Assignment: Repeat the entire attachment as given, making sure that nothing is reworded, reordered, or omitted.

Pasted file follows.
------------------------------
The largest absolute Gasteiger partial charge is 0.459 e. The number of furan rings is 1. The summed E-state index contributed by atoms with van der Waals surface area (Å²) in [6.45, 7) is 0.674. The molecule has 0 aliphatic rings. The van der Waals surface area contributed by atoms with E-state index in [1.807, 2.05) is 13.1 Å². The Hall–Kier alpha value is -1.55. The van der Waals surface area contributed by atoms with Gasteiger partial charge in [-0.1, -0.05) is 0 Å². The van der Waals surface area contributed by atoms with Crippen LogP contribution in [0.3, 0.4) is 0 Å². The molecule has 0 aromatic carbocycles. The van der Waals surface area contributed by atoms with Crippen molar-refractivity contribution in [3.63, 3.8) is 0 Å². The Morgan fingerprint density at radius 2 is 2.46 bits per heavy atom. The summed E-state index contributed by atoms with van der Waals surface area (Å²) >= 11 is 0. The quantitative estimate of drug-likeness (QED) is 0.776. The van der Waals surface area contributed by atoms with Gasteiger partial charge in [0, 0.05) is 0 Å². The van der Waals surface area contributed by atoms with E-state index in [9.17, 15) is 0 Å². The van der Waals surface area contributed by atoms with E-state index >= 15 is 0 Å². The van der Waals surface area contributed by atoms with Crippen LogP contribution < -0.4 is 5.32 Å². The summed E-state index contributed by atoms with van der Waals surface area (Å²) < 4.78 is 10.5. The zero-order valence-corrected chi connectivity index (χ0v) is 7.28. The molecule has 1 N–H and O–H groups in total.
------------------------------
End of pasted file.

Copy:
The largest absolute Gasteiger partial charge is 0.459 e. The number of furan rings is 1. The summed E-state index contributed by atoms with van der Waals surface area (Å²) in [6.45, 7) is 0.674. The molecule has 0 aliphatic rings. The van der Waals surface area contributed by atoms with E-state index in [1.807, 2.05) is 13.1 Å². The Hall–Kier alpha value is -1.55. The van der Waals surface area contributed by atoms with Gasteiger partial charge in [-0.1, -0.05) is 0 Å². The van der Waals surface area contributed by atoms with Crippen LogP contribution in [0.3, 0.4) is 0 Å². The molecule has 0 aromatic carbocycles. The van der Waals surface area contributed by atoms with Crippen molar-refractivity contribution in [3.63, 3.8) is 0 Å². The Morgan fingerprint density at radius 2 is 2.46 bits per heavy atom. The summed E-state index contributed by atoms with van der Waals surface area (Å²) >= 11 is 0. The quantitative estimate of drug-likeness (QED) is 0.776. The van der Waals surface area contributed by atoms with Gasteiger partial charge in [0, 0.05) is 0 Å². The van der Waals surface area contributed by atoms with E-state index in [9.17, 15) is 0 Å². The van der Waals surface area contributed by atoms with E-state index >= 15 is 0 Å². The van der Waals surface area contributed by atoms with Crippen LogP contribution < -0.4 is 5.32 Å². The summed E-state index contributed by atoms with van der Waals surface area (Å²) < 4.78 is 10.5. The zero-order valence-corrected chi connectivity index (χ0v) is 7.28. The molecule has 1 N–H and O–H groups in total.